Let’s just say it: The public internet is great, but it’s an unfit, wide-open place to try to conduct confidential business.
More and more, the public nature of the internet is causing business and government leaders to lose sleep. The global ransomware attacks this year that crippled infrastructure and businesses across Europe clearly shows the concern is not only justified but also growing.
As a result, internet and privacy regulations, like GDPR and PSD2, are front and center as governments around the world increasingly look at the web and how it’s being used. This is creating competing and contradictory objectives.
On the one hand, governments want to protect consumer privacy and data; on the other, they want to be able to monitor what certain folks are up to on the internet. And in both cases, they can at least claim to be looking to protect people.
“The truth is that the public internet has come to resemble the old Wild West. It is an increasingly dangerous place to do business, with more than its fair share of rustlers, hustlers, and bandits to keep at bay.”
Regardless of the difficulty of the task, there is no doubt the big governments are circling and considering their options.
Speaking in Mexico in June, Germany Chancellor Angela Merkel touted the need for global digital rules, like those that exist for financial markets, and that those rules need to be enforceable through bodies like the World Trade Organization.
From a business perspective, I can applaud the ambition, but it does seem a little like trying to control the uncontrollable. The truth is that the public internet has come to resemble the old Wild West. It is an increasingly dangerous place to do business, with more than its fair share of rustlers, hustlers, and bandits to keep at bay.
The public internet connects the world and nearly all its citizens. When it comes to connecting businesses, national infrastructures, and governments themselves, trying to regulate the Wild West of the public internet simply isn’t an option. Instead, it’s time to take a step back and look for something different.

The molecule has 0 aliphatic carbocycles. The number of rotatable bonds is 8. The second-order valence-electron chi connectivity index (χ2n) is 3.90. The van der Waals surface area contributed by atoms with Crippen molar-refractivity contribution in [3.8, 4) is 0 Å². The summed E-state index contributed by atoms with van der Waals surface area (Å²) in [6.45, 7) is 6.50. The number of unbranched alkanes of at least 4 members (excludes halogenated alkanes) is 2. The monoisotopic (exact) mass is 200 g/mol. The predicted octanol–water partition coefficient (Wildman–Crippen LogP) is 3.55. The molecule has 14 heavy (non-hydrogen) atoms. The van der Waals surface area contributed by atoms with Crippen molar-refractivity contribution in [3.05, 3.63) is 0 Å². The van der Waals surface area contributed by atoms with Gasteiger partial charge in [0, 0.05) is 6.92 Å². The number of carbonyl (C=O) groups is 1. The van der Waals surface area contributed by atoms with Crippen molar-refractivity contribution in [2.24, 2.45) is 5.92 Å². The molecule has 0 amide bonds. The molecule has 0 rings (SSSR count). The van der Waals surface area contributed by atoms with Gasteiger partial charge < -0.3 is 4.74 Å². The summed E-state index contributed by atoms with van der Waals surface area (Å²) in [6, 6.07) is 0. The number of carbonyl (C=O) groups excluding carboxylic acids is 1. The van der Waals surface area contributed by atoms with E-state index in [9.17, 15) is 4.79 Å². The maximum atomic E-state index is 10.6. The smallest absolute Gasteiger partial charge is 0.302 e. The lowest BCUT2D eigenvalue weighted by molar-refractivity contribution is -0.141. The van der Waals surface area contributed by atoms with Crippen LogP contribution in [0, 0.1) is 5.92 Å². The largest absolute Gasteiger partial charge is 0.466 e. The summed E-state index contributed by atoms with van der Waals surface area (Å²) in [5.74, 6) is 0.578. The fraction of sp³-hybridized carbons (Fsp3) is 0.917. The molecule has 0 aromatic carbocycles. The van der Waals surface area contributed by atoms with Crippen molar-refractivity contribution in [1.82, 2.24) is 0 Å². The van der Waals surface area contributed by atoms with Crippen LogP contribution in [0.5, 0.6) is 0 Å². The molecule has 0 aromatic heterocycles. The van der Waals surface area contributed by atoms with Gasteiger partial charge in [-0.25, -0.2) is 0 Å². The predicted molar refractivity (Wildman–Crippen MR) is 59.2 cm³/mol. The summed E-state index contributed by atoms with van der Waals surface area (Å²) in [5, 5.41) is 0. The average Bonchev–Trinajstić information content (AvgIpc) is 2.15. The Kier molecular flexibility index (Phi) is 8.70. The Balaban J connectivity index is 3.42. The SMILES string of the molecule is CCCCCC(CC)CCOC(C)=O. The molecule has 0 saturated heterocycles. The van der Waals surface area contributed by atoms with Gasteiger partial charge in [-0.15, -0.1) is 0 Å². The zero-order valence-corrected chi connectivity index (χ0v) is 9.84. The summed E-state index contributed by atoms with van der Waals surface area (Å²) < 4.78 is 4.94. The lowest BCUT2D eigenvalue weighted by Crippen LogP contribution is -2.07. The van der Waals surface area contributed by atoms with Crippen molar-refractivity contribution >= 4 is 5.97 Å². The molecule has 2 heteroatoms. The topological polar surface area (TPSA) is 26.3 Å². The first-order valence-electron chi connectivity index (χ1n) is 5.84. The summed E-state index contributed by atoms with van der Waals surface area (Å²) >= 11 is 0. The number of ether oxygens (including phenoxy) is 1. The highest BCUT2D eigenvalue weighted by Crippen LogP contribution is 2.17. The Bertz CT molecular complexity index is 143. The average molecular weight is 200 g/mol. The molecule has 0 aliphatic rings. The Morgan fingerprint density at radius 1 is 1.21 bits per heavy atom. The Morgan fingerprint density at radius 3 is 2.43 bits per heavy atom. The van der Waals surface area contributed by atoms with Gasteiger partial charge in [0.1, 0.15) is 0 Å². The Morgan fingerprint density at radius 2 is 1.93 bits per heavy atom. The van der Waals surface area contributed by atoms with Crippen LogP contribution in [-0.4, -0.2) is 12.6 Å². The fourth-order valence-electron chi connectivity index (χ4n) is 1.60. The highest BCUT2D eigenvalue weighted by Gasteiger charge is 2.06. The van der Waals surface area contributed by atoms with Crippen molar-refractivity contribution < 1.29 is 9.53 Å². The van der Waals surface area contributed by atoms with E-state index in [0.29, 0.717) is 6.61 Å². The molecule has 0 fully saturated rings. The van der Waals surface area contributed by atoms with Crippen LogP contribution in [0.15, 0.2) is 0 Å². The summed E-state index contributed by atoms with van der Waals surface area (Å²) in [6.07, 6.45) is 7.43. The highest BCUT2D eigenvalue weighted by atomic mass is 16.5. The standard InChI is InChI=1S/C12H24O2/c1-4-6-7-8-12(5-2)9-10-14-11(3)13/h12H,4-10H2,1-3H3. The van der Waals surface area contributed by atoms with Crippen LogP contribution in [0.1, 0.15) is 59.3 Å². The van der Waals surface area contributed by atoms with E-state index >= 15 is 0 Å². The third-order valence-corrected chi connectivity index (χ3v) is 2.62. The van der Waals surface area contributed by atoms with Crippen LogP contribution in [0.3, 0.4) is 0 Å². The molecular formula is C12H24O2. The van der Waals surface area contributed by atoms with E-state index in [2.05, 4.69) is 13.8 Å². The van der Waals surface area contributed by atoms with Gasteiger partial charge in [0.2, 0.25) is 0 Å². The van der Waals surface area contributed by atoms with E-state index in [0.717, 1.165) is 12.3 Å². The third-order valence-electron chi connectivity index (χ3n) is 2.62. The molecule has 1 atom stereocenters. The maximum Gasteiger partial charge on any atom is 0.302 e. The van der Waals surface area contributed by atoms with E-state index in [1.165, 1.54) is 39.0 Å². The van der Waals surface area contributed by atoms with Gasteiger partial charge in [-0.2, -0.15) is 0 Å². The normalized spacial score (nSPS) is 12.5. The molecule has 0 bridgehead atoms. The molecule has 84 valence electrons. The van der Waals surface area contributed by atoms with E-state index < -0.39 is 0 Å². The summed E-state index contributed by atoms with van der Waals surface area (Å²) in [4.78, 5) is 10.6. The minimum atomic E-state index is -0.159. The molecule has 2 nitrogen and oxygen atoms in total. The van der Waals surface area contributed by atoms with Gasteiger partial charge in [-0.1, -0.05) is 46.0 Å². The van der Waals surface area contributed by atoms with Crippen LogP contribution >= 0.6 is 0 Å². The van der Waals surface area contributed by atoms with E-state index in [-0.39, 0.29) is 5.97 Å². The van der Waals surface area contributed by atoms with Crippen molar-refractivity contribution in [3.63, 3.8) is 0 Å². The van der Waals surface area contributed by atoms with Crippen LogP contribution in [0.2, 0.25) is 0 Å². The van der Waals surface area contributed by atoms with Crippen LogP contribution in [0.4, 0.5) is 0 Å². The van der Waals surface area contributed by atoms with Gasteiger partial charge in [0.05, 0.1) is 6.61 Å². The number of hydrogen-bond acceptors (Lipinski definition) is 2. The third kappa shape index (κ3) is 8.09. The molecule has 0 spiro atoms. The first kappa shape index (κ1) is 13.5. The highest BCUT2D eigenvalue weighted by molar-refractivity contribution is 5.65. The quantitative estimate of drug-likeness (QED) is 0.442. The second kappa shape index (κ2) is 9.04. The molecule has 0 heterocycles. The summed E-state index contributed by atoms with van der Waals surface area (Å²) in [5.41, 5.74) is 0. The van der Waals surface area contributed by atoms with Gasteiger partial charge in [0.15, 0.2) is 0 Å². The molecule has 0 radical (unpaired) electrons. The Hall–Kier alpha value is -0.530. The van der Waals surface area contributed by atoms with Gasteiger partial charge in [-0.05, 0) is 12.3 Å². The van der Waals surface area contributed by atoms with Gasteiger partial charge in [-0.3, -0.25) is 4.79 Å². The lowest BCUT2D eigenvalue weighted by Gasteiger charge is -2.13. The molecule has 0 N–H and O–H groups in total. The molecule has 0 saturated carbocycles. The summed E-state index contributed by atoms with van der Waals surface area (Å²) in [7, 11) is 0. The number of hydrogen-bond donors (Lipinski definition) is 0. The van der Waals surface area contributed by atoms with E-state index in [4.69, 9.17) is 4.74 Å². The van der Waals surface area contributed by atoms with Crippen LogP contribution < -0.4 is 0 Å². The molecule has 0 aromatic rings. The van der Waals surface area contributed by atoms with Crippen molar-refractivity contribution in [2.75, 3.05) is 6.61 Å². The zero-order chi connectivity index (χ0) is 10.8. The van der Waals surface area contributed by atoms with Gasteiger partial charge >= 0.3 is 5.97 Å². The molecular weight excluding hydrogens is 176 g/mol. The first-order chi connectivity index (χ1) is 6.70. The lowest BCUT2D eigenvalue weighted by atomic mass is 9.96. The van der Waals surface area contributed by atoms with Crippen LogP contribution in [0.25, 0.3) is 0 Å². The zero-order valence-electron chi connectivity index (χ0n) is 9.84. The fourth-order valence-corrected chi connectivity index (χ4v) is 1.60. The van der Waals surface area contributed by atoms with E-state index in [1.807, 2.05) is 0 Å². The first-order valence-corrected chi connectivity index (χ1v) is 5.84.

We believe organizations that want to conduct business, transfer data, monitor equipment and control operations globally – with certainty, security and privacy – should not be relying on the public internet. The sheer number of access points and endpoints creates an attack surface that is simply too wide to protect, especially with the increased trending of fog and edge networks that we’ve discussed on previous blog posts.
Just last week, the online gaming store CEX was hacked. In an instant, around two million customers found their personal information and financial data had been exposed. Consumers in America, the U.K. and Australia are among those affected. As I said, the public internet presents an ever-widening attack surface.
Recently on this blog, we’ve been talking about the need to develop private, closed networks where businesses, national utilities and governments can truly control not just access, but activity. Networks that are always on and ones where the owners always know who is on them and what they are doing. Networks that are private and built for an exact purpose, not public and adaptable.
Trying to apply or bolt on rules, regulations and security processes after the fact is never the best approach. Especially if you are trying to apply them to a service that is omnipresent and open to anybody 24/7.
When we look at the public internet, we see fake actors, state actors, hackers and fraudsters roaming relatively freely. We see an environment where the efforts to police that state might raise as many issues as they solve.
Instead, it’s time for global businesses to build a new world. It’s time to leave the old Wild West and settle somewhere safer. It’s time to circle the wagons around a network built for purpose. That is the future.
Mary Clark is a former Chief Corporate Relations Officer and Chief of Staff at Syniverse.